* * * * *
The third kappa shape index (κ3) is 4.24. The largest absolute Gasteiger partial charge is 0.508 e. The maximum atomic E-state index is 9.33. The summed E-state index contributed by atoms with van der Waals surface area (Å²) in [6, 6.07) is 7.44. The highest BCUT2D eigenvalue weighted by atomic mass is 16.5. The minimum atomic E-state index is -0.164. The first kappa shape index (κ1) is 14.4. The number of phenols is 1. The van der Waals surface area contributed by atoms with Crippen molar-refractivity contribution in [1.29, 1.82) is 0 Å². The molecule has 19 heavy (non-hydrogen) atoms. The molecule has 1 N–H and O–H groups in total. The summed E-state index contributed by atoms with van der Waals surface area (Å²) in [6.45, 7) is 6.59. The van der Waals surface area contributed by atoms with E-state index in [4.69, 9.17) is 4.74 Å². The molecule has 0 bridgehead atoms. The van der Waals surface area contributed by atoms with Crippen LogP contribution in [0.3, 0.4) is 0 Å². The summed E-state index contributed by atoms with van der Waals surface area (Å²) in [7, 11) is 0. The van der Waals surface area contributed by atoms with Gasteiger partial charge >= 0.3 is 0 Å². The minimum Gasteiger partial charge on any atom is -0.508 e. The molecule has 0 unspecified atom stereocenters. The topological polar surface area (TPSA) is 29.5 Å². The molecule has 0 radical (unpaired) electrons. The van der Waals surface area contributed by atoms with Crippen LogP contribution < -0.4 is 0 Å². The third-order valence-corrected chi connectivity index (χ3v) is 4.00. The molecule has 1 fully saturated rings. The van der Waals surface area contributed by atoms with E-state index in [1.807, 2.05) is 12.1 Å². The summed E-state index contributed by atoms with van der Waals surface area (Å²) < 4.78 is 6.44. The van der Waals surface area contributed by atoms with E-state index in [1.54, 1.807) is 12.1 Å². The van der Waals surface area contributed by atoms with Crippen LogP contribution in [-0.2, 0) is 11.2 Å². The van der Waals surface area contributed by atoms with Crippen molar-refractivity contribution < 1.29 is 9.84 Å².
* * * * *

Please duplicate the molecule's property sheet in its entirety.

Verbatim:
The third kappa shape index (κ3) is 4.24. The largest absolute Gasteiger partial charge is 0.508 e. The maximum atomic E-state index is 9.33. The summed E-state index contributed by atoms with van der Waals surface area (Å²) in [6, 6.07) is 7.44. The highest BCUT2D eigenvalue weighted by atomic mass is 16.5. The minimum atomic E-state index is -0.164. The first kappa shape index (κ1) is 14.4. The number of phenols is 1. The van der Waals surface area contributed by atoms with Crippen molar-refractivity contribution in [1.29, 1.82) is 0 Å². The molecule has 19 heavy (non-hydrogen) atoms. The molecule has 1 N–H and O–H groups in total. The summed E-state index contributed by atoms with van der Waals surface area (Å²) in [6.45, 7) is 6.59. The van der Waals surface area contributed by atoms with E-state index in [4.69, 9.17) is 4.74 Å². The molecule has 0 bridgehead atoms. The van der Waals surface area contributed by atoms with Crippen LogP contribution in [0.3, 0.4) is 0 Å². The summed E-state index contributed by atoms with van der Waals surface area (Å²) in [7, 11) is 0. The van der Waals surface area contributed by atoms with Gasteiger partial charge >= 0.3 is 0 Å². The minimum Gasteiger partial charge on any atom is -0.508 e. The molecule has 0 unspecified atom stereocenters. The topological polar surface area (TPSA) is 29.5 Å². The molecule has 0 radical (unpaired) electrons. The van der Waals surface area contributed by atoms with Crippen LogP contribution < -0.4 is 0 Å². The third-order valence-corrected chi connectivity index (χ3v) is 4.00. The molecule has 1 fully saturated rings. The van der Waals surface area contributed by atoms with E-state index in [1.807, 2.05) is 12.1 Å². The summed E-state index contributed by atoms with van der Waals surface area (Å²) < 4.78 is 6.44. The van der Waals surface area contributed by atoms with E-state index in [1.54, 1.807) is 12.1 Å². The van der Waals surface area contributed by atoms with Crippen LogP contribution in [-0.2, 0) is 11.2 Å². The van der Waals surface area contributed by atoms with Crippen molar-refractivity contribution < 1.29 is 9.84 Å².